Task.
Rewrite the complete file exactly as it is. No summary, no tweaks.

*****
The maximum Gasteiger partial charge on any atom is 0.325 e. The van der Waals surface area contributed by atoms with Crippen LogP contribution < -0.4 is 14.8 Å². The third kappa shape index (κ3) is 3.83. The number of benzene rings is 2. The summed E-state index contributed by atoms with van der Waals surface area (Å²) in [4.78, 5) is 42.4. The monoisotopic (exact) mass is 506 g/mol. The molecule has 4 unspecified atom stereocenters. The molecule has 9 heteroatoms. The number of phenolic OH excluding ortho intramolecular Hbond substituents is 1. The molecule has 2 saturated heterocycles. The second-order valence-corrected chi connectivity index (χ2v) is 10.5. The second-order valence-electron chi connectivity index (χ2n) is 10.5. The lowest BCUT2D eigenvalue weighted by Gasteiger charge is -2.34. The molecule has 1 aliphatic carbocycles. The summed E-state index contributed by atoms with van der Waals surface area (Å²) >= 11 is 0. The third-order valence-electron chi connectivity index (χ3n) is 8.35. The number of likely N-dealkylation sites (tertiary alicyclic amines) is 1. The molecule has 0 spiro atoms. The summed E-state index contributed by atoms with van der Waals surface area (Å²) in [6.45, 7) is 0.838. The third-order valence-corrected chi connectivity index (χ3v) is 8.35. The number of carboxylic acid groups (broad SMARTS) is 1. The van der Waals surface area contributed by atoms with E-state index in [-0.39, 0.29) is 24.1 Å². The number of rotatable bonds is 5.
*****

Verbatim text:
The maximum Gasteiger partial charge on any atom is 0.325 e. The van der Waals surface area contributed by atoms with Crippen LogP contribution < -0.4 is 14.8 Å². The third kappa shape index (κ3) is 3.83. The number of benzene rings is 2. The summed E-state index contributed by atoms with van der Waals surface area (Å²) in [4.78, 5) is 42.4. The monoisotopic (exact) mass is 506 g/mol. The molecule has 4 unspecified atom stereocenters. The molecule has 9 heteroatoms. The number of phenolic OH excluding ortho intramolecular Hbond substituents is 1. The molecule has 2 saturated heterocycles. The second-order valence-corrected chi connectivity index (χ2v) is 10.5. The second-order valence-electron chi connectivity index (χ2n) is 10.5. The lowest BCUT2D eigenvalue weighted by Gasteiger charge is -2.34. The molecule has 1 aliphatic carbocycles. The summed E-state index contributed by atoms with van der Waals surface area (Å²) >= 11 is 0. The third-order valence-electron chi connectivity index (χ3n) is 8.35. The number of likely N-dealkylation sites (tertiary alicyclic amines) is 1. The molecule has 0 spiro atoms. The summed E-state index contributed by atoms with van der Waals surface area (Å²) in [6.45, 7) is 0.838. The third-order valence-corrected chi connectivity index (χ3v) is 8.35. The number of carboxylic acid groups (broad SMARTS) is 1. The van der Waals surface area contributed by atoms with E-state index in [-0.39, 0.29) is 24.1 Å². The number of rotatable bonds is 5.